DANCE WITH THE WIND by Raymond Lauchengco

DANCE WITH THE WIND by Raymond Lauchengco

Regular price $650

MATERIAL

Wire and resin coated in rose gold and champagne metal leaf and sealed in clear lacquer. Mounted on salvaged wood, treated, oiled, and sealed.

DIMENSIONS

Height: 18.5in

Width: 13.5in

Depth: 5in

Signed on the base.

Message us for an appointment to view. Showroom is located in Alabang.

Free shipping within Metro Manila. Provincial and overseas shipping inquiries will be directed to our shipping broker for the best rates once purchase is confirmed.

Raymond writes:

There once was a tree. It was an unusual tree for it had grown on the edge of a slope on a clearing on the top of a hill, where strong winds blew.
Looking at this tree, one would think it was different. It did not grow straight or tall like other trees that seemed to touch the sky. And it stood alone.
One day, a little boy whose family lived in the valley down below climbed the hill and chanced upon the unusual tree.
The boy noticed how it leaned precariously towards one side, and how it wasn't very tall, its branches gnarled and twisted by the wind.
He approached the solitary tree and placed his little hand upon it. Then he looked up and said:
'Hello, Mr. Tree. I couldn't help but notice how you're all alone and how you curl to one side instead of growing straight and tall. Are you alright?'
The tree looked down into the thoughtful little boy's eyes and replied, 'There used to be other trees here, they were magnificently tall with limbs that touched the clouds. But when storms came, they chose to fight the wind and got knocked down instead.'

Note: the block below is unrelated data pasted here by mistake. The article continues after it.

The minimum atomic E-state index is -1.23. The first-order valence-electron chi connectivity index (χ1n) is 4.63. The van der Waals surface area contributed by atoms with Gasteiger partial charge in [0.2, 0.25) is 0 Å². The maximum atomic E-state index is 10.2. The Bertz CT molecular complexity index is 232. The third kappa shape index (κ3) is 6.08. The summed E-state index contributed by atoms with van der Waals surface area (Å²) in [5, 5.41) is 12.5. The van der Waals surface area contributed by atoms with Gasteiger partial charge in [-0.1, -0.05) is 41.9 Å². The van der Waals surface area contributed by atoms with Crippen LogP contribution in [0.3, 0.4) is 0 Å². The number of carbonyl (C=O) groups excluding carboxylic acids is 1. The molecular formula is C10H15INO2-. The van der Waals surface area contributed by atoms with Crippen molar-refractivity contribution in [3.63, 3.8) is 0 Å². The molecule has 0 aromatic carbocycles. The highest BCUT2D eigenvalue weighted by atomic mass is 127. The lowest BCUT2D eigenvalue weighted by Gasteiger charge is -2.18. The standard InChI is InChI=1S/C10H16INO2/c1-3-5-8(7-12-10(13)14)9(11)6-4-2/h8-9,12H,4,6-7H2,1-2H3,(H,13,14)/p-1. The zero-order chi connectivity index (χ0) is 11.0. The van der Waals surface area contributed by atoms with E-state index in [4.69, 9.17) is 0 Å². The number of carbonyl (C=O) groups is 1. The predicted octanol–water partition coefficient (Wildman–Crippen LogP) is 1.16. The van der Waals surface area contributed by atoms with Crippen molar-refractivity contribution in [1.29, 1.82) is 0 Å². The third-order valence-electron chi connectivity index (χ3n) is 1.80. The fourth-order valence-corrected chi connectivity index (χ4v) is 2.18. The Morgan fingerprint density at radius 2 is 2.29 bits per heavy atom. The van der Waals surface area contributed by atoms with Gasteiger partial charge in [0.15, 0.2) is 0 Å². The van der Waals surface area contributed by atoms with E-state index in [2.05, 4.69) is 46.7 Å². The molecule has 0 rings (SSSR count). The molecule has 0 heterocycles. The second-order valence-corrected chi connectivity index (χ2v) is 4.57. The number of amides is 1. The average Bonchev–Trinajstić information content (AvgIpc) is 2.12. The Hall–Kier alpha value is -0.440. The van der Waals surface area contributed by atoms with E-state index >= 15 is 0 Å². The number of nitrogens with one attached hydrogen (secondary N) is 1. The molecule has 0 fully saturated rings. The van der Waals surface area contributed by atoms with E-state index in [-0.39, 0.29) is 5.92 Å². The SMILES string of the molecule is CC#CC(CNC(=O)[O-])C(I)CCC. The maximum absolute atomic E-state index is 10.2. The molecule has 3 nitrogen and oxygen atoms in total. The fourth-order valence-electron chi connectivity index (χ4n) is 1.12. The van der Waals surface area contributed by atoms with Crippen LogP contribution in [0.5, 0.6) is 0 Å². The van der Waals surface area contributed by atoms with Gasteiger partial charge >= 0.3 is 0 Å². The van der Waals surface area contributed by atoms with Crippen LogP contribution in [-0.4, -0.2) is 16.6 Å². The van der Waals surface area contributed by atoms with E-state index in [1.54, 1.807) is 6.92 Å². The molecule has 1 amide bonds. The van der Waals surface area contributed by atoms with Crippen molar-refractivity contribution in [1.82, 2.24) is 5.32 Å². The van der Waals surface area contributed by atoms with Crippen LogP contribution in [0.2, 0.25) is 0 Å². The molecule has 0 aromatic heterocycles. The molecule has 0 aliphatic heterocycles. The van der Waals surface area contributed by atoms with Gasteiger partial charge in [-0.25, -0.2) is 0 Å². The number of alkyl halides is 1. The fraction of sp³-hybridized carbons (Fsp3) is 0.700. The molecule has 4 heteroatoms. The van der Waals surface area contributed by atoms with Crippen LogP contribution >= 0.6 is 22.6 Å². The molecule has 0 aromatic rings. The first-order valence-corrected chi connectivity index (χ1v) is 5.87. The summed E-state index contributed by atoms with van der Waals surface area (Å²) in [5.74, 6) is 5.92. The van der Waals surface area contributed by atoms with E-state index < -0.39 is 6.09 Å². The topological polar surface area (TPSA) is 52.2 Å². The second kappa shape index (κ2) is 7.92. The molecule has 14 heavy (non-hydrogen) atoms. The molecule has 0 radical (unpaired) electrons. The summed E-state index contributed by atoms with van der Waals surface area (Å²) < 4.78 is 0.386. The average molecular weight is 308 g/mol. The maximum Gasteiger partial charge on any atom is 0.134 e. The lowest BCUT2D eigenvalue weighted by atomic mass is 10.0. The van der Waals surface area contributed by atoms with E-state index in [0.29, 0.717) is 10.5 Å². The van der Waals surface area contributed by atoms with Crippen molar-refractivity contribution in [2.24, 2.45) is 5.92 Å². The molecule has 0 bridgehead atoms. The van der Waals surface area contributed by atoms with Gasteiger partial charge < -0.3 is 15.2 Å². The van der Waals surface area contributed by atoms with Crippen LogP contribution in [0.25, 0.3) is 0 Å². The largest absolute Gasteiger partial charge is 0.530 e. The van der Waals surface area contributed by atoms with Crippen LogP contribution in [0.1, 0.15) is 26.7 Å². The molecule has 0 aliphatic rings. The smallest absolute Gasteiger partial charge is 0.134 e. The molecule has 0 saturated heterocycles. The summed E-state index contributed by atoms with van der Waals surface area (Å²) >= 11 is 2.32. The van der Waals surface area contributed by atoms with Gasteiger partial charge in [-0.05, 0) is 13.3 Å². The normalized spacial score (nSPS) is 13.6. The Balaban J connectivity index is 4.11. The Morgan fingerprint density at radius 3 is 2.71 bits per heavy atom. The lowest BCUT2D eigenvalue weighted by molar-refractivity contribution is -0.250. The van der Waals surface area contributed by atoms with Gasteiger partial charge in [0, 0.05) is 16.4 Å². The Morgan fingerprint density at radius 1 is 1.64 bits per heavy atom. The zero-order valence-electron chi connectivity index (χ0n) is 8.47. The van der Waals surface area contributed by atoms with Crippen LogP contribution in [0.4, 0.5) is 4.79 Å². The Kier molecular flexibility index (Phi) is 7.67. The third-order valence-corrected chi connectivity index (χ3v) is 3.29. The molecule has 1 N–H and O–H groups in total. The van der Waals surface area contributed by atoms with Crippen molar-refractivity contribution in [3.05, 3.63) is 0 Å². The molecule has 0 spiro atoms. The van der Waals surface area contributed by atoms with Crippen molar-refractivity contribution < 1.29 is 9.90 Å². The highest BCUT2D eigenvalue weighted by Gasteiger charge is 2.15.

'But you are still here, why is that?' asked the little boy.
'Would you like to know?' said the tree.
'I remain because I have learned to accept the storms and the harsh winds they bring. And I have chosen to be grateful for everything that happens.'
'But how can you be grateful when something bad happens?' asked the little boy.
'The sun that gives me life can also burn, and the rain that nourishes my roots can also drown. You must take the good with the bad, or take none at all'.
'But aren't you worried that the wind will blow you off the ledge one day?' said the little boy.
'That may happen, no one really knows,' said the tree. 'So I hold on as tight as I can, I lean and bend and sway, and to this day I have not broken nor fallen, for I have made the wind my friend.'
'Your friend?' asked the puzzled little boy.
'Why yes,' said the tree. 'You see, when difficulties come, it is far better to accept the things we can not change rather than fight a battle we can not win.'
'You are a wise tree,' replied the boy. 'And although you are different, I see now that you are very beautiful.'
Touched by the kindness of the little boy, the tree replied, 'May I give you a gift?'
'Why yes, Mr. Tree, that is if you don't mind,' said the little boy.
'I'd like to share a secret with you,' said the tree. 'Perhaps one day you will understand.'
'Whenever the winds blow hard, and you see me from the valley down below, or from up here on this slope, swaying and bending a great deal, do not worry about me for I am not in distress.
'While it may look like I am being harmed, I am not. You see, I sway because I live, and I bend because I love. When I do both it is because I am embracing the wind so I can dance with it.'
'Dance with the wind?' asked the little boy curiously.
'Yes. Now here is my gift for you,' said the tree.
'Let my twisted limbs and windblown manner always be a reminder to you of what life really is about-- it isn't about having everything you want, it isn't about always being safe. Life is about learning to live and love and thrive despite anything that comes your way.
'Life is a dance with the wind,' continued the tree. 'And the sooner you learn to dance with the things you can not tame, the happier you will be.'
And so it was that even when the little boy turned into a man, every time he'd look at the slope atop the hill and see the solitary tree leaning and bending and swaying in the air, he'd smile and think to himself, 'My friend the tree is happy today, for I can see him dancing with the wind'.
DANCE WITH THE WIND by Raymond Lauchengco